Dissertation/Thesis Abstract

The Role of Academic and Nonacademic Fit Factors in College Match, Search, and Choice
by Jacobs, Michelle, Ed.D., The George Washington University, 2017, 318; 10264398
Abstract (Summary)

This study explored the influence of student-university fit on the matching of academically diverse, under-represented minority students’ college search and choice processes. To examine the relationship between academic match and student-university fit, a qualitative research design was used. This basic interpretive qualitative design incorporated a screening form, two semi-structured interviews, and document analysis over a nine-month, time-elapsed data collection process. The interview protocols, informed by Hossler and Gallagher’s (1987) three-stage model and Perna’s (2006) conceptual model, were administered to eight participants involved in a nonprofit college access program. Document analysis was used to gather data from transcripts, test scores, and college profiles to determine students’ academic match with the schools on their college lists and their final college choice. Vignettes captured each participant’s story, and the emergent themes described in detail larger ideas across participants resulting from the coding process. At their colleges of choice, five participants academically matched, two undermatched, and one overmatched. The study found that students’ college choice and academic match results from various student-university fit factors that are fluid and constantly changing. During the college process, students’ web of resources – including parents, guidance counselors, and college mentors – provides support, but many students still resort to making decisions independently when they feel overwhelmed. College counseling proves especially important for racial minorities and low-income students. In the past, college match research has focused solely on academic match, but students make their college choice based on a variety of factors, including location, major options, and cost. Together, Perna’s and Hossler and Gallagher’s conceptual models provided a framework for this study since using either model in isolation would result in a gap in understanding. Namely, Hossler and Gallagher’s model does not account for the counseling students receive throughout their process, and Perna’s model focuses on the college process as a whole but does not differentiate between the stages. College match research must focus on both academic and social fit to provide an accurate and comprehensive understanding of how students experience their college search and make their college choice.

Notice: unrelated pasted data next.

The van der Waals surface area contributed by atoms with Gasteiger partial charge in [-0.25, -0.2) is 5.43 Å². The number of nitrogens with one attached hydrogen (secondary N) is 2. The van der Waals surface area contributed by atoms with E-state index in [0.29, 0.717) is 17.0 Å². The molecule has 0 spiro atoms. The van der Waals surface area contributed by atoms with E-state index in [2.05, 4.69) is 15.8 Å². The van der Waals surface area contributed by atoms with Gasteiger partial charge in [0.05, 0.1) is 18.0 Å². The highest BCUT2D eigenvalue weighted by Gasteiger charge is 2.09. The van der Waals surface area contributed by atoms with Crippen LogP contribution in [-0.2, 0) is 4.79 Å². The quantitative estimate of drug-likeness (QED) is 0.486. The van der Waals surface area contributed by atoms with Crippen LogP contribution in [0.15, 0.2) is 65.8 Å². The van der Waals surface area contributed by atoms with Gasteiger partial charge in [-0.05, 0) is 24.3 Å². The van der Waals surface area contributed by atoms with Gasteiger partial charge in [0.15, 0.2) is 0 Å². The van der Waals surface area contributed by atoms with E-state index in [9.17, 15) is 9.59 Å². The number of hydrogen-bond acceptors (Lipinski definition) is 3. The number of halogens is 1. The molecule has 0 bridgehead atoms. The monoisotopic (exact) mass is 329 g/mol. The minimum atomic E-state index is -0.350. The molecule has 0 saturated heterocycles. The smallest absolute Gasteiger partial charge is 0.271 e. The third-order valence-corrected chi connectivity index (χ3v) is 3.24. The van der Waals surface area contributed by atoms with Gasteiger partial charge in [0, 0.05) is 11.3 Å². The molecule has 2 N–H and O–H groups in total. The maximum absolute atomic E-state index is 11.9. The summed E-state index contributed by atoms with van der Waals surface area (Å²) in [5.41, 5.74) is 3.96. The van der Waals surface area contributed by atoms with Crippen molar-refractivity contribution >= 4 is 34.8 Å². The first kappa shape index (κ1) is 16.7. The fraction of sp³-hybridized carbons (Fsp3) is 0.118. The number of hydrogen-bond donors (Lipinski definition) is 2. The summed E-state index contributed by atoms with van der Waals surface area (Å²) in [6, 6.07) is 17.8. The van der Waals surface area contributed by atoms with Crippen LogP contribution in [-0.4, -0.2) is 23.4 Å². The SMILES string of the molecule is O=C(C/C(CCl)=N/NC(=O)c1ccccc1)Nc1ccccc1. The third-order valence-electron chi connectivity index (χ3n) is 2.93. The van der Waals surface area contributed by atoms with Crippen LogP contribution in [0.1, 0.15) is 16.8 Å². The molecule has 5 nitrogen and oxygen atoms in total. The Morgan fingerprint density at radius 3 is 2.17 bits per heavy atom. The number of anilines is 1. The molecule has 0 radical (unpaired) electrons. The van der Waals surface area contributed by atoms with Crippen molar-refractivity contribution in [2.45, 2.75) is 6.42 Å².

Indexing (document details)
Advisor: Jakeman, Rick C.
Commitee: Kirshstein, Rita J., Klasik, Daniel J.
School: The George Washington University
Department: Higher Education Administration
School Location: United States -- District of Columbia
Source: DAI-A 78/08(E), Dissertation Abstracts International
Subjects: Higher education
Keywords: Academically diverse student, College choice, College search, High-achieving, Low-income student, Student-university fit, Undermatch
Publication Number: 10264398
ISBN: 978-1-369-68189-5
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